Stan Winston: Oscar-winning special-effects artist on 'Jurassic Park' and 'Aliens'
Wednesday 18 June 2008
Stan Winston was a master make-up and special-effects artist, responsible for some of the most memorable characters in fantasy cinema, notably the liquid metal cyborg assassin of Terminator 2, the enormous dinosaurs of Jurassic Park and the 14-foot alien queen of Aliens. He also created the high-tech armoured suits worn by Robert Downey Jnr in the recent hit Iron Man.
Other inventions included the bizarre hands of Johnny Depp in Edward Scissorhands and the vampires of Interview with a Vampire (1994), and for Jurassic Park 3 (2001) he introduced a pair of imposing new characters, the Pteranodon and the Spinosaurus, which were among the largest animatronic creatures ever built for a motion picture. The New Yorker magazine described Winston as "almost single-handedly elevating the craft of creature-making from the somewhat comic man-in-a-rubber-suit monsters of the 1950s and the 1960s, to animatronics – electronically animated, part robot, part puppet creatures that have terrified millions of movie-goers".
One of Winston's most remarkable skills was his ability to blend animatronics and physically created effects seamlessly with the latest computer-graphics imagery. The first special-effects artist to receive a star on Hollywood Boulevard, he won four Oscars – two of which came for Terminator 2 – and was nominated for six more. In 1972, he established his own studio and once compared the talent therein to "the finest painters, sculptors and artists of the Renaissance".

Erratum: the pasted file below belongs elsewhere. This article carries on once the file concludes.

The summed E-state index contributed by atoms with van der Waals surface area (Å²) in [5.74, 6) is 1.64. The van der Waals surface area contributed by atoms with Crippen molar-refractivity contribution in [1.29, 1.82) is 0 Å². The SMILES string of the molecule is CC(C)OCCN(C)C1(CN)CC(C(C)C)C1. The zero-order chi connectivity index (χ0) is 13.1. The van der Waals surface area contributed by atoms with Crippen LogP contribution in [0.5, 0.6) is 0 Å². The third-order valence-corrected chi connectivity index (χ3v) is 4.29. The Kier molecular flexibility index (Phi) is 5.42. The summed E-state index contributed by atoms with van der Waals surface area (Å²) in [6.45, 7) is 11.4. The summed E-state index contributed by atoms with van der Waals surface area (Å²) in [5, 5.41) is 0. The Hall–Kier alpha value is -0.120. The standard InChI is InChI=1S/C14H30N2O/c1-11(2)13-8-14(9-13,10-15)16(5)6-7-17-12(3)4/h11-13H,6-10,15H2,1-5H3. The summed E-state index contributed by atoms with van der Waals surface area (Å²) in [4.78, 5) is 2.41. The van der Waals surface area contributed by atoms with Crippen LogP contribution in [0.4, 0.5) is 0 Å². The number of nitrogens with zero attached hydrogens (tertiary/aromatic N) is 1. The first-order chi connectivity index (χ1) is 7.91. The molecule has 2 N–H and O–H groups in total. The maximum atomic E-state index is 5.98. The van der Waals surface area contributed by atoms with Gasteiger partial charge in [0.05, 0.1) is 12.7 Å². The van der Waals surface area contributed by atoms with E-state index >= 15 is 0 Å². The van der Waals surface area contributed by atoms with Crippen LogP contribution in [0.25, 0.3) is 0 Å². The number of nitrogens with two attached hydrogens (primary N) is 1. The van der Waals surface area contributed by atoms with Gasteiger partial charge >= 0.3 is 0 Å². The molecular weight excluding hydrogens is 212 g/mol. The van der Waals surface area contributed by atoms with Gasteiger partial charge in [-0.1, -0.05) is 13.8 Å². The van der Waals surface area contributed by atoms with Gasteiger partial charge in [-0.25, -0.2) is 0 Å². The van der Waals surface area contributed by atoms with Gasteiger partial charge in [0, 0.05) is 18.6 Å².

Born in Arlington, Virginia, in 1946, Winston developed a love of drawing and puppetry, and studied painting and sculpture at the University of Virginia, graduating in 1968. With the ambition of becoming an actor, he worked as a stand-up comedian, although in 1969 he began a three-year make-up apprenticeship at the Walt Disney Studio, regarding it initially as "a day job". (His son, Matt, was to have more success as an actor, playing Temporal Agent Daniels in the TV series Star Trek: Enterprise.)
Winston's talent for creating characters through make-up quickly became apparent, and in 1972 he won an Emmy for his work on the television horror movie Gargoyles. He won five more Emmy nominations over the next six years, sharing an award with Rick Baker for ageing Cicely Tyson from 19 years old to 110 in The Autobiography of Miss Jane Pittman (1974).
For the movie WC Fields and Me (1976), Winston won praise for his remarkable transformation of Rod Steiger into the famed comedian Fields, whose bulbous nose was his trademark. His vivid imagination while working as make-up designer on The Wiz (1978), which included Michael Jackson as a colourful scarecrow, was considered one of the redeeming features in an otherwise overblown musical.